In brief

In brief

  • The need for product-level transparency on sustainability for the fashion industry has never been more critical.
  • The fashion industry has a significant opportunity to build trust and make it easier for consumers to make more sustainable choices.
  • The Impact Index—a standardized, industry solution—is a first step to defining trusted product-level sustainability claims.
  • The opportunity to close the gap between what brands are doing now to communicate sustainability data and what consumers want is clear.


Driving sustainability in retail fashion

Mounting pressure from consumers and investors, combined with government regulation, has accelerated the need for product-level transparency on sustainability for the retail fashion industry. The textile sector alone has more than 100 certification schemes and labels. And yet, half of the consumers in the Accenture Sustainable Fashion Survey cited vague, misleading, or difficult to understand sustainability and ethical impact claims as a deterrent for considering the sustainability of an apparel item in their purchasing decision.

By aligning around a harmonized approach for communicating product-level sustainability information, the industry has a significant opportunity to build trust and help consumers make more sustainable choices. And that’s where the Impact Index comes in—a standardized, industry-wide label to define trusted product-level sustainability claims.

The Impact Index for fashion

Find out how the retail fashion industry can help consumers make more sustainable choices through a new approach to product-level sustainability data.

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Communicating to retail fashion consumers

There are three key challenges that fashion retailers face when defining their sustainability claims.

01 Defining product-level sustainability

Consumers navigating sustainability claims is hard. Aligning on industry-wide reporting can build trust and help consumers make good choices.

02 Understanding the certification landscape

The current certification landscape is complex. A streamlined approach with accepted industry standards could scale adoption and progress.

03 Data collection and assurance

Measuring and reporting are often non-standard. A consistent approach to data and information flow between parties can enable a standardized solution.

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By aligning around a harmonized approach for communicating product-level sustainability information, the retail fashion industry has a significant opportunity to build trust and help consumers make more sustainable choices.

Introducing the Impact Index for fashion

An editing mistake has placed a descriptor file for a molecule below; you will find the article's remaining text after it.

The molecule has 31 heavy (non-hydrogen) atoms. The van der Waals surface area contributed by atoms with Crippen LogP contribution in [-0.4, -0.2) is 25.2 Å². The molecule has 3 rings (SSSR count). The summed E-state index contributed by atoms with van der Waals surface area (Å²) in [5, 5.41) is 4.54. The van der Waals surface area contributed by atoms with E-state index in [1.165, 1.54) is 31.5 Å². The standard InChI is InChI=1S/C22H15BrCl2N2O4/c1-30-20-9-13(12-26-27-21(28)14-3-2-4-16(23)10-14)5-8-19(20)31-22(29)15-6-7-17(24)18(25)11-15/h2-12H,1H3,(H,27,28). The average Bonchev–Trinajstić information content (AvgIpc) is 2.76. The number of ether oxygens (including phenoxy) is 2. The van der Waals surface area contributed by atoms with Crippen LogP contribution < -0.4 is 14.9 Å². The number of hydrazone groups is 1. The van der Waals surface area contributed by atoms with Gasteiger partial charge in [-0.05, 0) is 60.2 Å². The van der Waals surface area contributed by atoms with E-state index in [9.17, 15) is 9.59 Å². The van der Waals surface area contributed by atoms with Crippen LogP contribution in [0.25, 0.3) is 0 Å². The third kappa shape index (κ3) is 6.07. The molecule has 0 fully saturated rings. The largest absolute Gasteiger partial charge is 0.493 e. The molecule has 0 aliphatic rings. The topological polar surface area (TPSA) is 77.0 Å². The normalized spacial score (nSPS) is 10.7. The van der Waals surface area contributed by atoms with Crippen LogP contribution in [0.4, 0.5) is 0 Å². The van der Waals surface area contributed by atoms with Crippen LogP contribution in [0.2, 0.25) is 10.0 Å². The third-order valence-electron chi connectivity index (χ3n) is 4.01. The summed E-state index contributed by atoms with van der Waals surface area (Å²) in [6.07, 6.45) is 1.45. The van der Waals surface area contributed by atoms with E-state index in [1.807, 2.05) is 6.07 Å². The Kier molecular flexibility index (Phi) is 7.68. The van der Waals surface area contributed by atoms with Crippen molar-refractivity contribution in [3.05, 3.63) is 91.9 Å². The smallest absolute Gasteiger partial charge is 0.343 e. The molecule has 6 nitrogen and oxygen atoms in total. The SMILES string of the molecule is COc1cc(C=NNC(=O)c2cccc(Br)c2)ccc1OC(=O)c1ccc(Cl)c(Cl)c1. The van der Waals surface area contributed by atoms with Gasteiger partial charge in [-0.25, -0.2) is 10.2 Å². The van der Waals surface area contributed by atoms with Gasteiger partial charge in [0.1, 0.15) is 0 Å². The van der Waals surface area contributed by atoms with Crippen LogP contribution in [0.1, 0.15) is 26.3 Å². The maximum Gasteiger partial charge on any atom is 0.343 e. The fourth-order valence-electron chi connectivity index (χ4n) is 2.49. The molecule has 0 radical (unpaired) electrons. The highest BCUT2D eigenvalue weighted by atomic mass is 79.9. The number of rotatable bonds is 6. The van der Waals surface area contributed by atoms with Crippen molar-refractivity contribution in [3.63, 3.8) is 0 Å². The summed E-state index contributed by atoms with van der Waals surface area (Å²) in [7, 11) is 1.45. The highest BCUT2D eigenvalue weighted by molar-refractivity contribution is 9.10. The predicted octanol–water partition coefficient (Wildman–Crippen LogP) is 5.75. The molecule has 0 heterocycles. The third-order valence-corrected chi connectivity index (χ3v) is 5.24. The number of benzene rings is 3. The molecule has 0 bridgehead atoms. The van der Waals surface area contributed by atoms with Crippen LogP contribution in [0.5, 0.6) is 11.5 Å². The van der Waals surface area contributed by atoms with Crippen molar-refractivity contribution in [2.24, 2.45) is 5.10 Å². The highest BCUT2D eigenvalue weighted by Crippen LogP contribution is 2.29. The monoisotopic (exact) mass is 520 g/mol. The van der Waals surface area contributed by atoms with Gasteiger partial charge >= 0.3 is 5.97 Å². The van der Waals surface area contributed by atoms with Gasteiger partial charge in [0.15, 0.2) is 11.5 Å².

Informed by consumer findings—combined with an understanding that some level of consumer education is necessary—we propose a set of core categories to include in the MVP of an industry-wide label. This recommendation is a first step based on the industry’s current capabilities, and aims to incorporate additional topics and drive continuous improvement as data availability and assurance matures. The framework’s core categories address the product itself and three out of the top four highest rated categories by consumers.

To enable success, the Impact Index needs a back-end system that is standardized and automated, ensuring brands can quickly share sustainability information with a variety of retailers in real-time.

Here are the core categories powering the label:

Raw materials

Products sourced with certified materials that reduce impacts to the environment and the communities who create them.

Animal welfare

Supporting the five freedoms of animal welfare and responsible land management practices.

Chemical usage

Products certified as free from harmful substances and chemicals.

Education and empowerment

Driving action for the benefit of workers and gender equity in global supply chains.

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Closing the gap between retailers and consumers

The opportunity to close the gap between what fashion brands and retailers are doing now to communicate product-level sustainability data and how consumers want to consume that data is clear. The Impact Index’s data categories, rooted in consumer research and vetted by brands, aims to resolve this. Read the full report.



Cara Smyth

Managing Director – Sustainability


Frank Zambrelli

Managing Director – Sustainability

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